design and implement a flexible, market-based cap-and-trade program to reduce carbon dioxide emissions from power plants in the Northeast United States. RGGI will be the first mandatory cap-and-trade program in the United States to reduce emissions of the gases that cause global warming.

Not bad.

Meanwhile, on the other coast… Governor Schwarzenegger is pushing the environmental issue harder than anything else during his term in California. In fact, he’s planned a climate forum with Al Gore to take place next month in New Hampshire.

From USA Today:

The forum, which is still in the planning stages, is being designed so presidential candidates from both parties will attend. Adam Mendelsohn, a spokesman for the governor, said the format was not completely developed, but the former vice president was handling the Democratic candidates, while Schwarzenegger would handle the Republicans.

Many cities and smaller communities are also enacting their own legislation.

Meanwhile, in Kentucky… Jim Gooch (D-District 12, KY)... yes, a democrat, presided over a menagerie that brought shame upon the legislature of the Bluegrass State when he sought to discredit anthropogenic climate change.

From the Lexington-Herald Leader:

Chairman Jim Gooch, D-Providence, a longtime ally of the coal industry, said he purposefully did not invite anyone who believes in global warming to testify.

"You can only hear that the sky is falling so many times," said Gooch, whose post makes him the House Democrats' chief environmental strategist. "We hear it every day from the news media, from the colleges, from Hollywood."

Neither of Gooch's invited panelists was a scientist.

Who was on the Gooch-list? Lord Christopher Monckton, a British skeptic… and James Taylor, lawyer and fellow with the Heartland Institute, a free-market think-tank in Chicago partially funded by ExxonMobil.

Monckton, who recommended locking up those with AIDS in the 80s,

quoted the Bible and quickly recited math formulas as he accused Gore and IPCC scientists of lying to make warming seem worse than it is. The Earth admittedly has warmed a small amount during recent decades, Monckton said, but that's unrelated to carbon dioxide -- it might be due to especially strong solar rays -- and it should end soon.

And Taylor suggested that

most scientists don't believe in global warming. Not that warming is bad, he said. Hotter weather means more vegetation and crops and more diversity of wildlife, as in the tropical rain forests, he said. He distributed a report that urged Americans to burn more coal, oil and natural gas so "our children will therefore enjoy an Earth with far more plant and animal life than that with which we now are blessed."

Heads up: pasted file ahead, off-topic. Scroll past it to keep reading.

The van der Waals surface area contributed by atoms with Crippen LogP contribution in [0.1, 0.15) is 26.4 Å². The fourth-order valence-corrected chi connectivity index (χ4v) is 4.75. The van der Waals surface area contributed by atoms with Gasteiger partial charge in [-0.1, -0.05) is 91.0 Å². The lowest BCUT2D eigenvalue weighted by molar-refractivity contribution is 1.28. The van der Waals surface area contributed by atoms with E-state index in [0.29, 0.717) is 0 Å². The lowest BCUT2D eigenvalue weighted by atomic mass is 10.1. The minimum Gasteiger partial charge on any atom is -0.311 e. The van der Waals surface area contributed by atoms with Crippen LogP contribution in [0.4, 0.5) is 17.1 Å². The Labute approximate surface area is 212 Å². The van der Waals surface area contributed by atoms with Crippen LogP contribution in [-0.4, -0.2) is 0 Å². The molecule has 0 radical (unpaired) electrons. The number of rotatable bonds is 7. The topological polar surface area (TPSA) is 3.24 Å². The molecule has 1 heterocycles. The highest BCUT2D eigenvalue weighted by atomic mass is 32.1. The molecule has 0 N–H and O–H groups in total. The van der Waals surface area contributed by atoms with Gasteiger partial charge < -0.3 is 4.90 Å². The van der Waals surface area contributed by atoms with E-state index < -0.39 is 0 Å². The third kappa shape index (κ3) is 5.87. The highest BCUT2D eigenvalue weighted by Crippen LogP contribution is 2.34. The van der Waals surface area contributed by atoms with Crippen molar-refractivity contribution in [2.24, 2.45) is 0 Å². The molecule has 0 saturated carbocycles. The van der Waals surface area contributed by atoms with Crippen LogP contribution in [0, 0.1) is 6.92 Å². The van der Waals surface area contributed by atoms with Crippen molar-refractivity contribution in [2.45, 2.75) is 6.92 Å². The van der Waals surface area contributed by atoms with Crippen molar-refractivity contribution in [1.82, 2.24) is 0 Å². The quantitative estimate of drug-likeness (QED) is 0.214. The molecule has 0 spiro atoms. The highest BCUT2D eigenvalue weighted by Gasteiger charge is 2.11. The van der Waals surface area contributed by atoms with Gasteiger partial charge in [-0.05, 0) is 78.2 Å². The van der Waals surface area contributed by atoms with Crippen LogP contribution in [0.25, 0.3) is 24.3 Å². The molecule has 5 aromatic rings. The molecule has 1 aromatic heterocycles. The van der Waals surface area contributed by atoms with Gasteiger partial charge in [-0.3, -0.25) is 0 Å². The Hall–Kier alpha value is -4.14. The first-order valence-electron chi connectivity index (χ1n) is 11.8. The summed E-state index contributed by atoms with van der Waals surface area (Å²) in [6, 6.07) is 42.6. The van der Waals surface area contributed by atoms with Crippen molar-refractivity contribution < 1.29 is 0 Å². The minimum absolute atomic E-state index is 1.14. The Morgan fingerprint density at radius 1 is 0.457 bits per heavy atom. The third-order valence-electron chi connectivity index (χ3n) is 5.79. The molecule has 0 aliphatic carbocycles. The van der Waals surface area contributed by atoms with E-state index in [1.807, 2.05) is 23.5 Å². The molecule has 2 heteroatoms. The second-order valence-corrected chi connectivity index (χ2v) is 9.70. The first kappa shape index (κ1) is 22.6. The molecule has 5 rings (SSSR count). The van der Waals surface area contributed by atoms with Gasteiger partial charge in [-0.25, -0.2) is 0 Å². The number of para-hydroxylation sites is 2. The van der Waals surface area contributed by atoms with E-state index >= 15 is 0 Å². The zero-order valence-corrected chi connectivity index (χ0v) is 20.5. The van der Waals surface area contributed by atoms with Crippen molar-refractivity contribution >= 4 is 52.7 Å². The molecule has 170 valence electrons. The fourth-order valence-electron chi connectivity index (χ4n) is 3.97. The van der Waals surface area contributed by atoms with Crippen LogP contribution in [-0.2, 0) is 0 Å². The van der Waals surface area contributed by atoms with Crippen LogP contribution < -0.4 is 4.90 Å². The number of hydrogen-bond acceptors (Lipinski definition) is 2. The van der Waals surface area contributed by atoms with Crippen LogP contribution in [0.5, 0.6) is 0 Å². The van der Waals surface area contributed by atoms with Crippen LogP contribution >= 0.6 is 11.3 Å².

Pure garbage. Or rubbish in Monckton’s case.

It’s not the first time we’ve heard non-scientific remarks in the guise of fact and logic. Just last week, founder of The Weather Channel John Colman (now a San Diego TV meteorologist) made a public statement decrying anthropogenic climate change as “the greatest scam in history”.

Gooch is also of the belief that coal mining in Eastern Kentucky isn’t destroying the Appalachian mountains.

But I bet he believes in the coal lobbyists that come to call. Kentucky is the third largest coal-producing state in the Union. So recognizing that carbon dioxide, which comes from the burning of coal and other fossil fuels, is likely leading to global climate change… would be unfathomable.

Even if you’re a democrat.

How 'bout the wingnuts stand down and pick a new topic of denial? I hear that Intelligent Design is debatable in Kentucky. Oh wait, that’s where the creation museum is. Maybe try gravity… that’s only a theory.

Meanwhile, that “no-so-huge warming trend” Gooch would ask you ignore… is still on target to surpass some of the worst-case-scenario models the IPCC brought to light with the condensed report yesterday.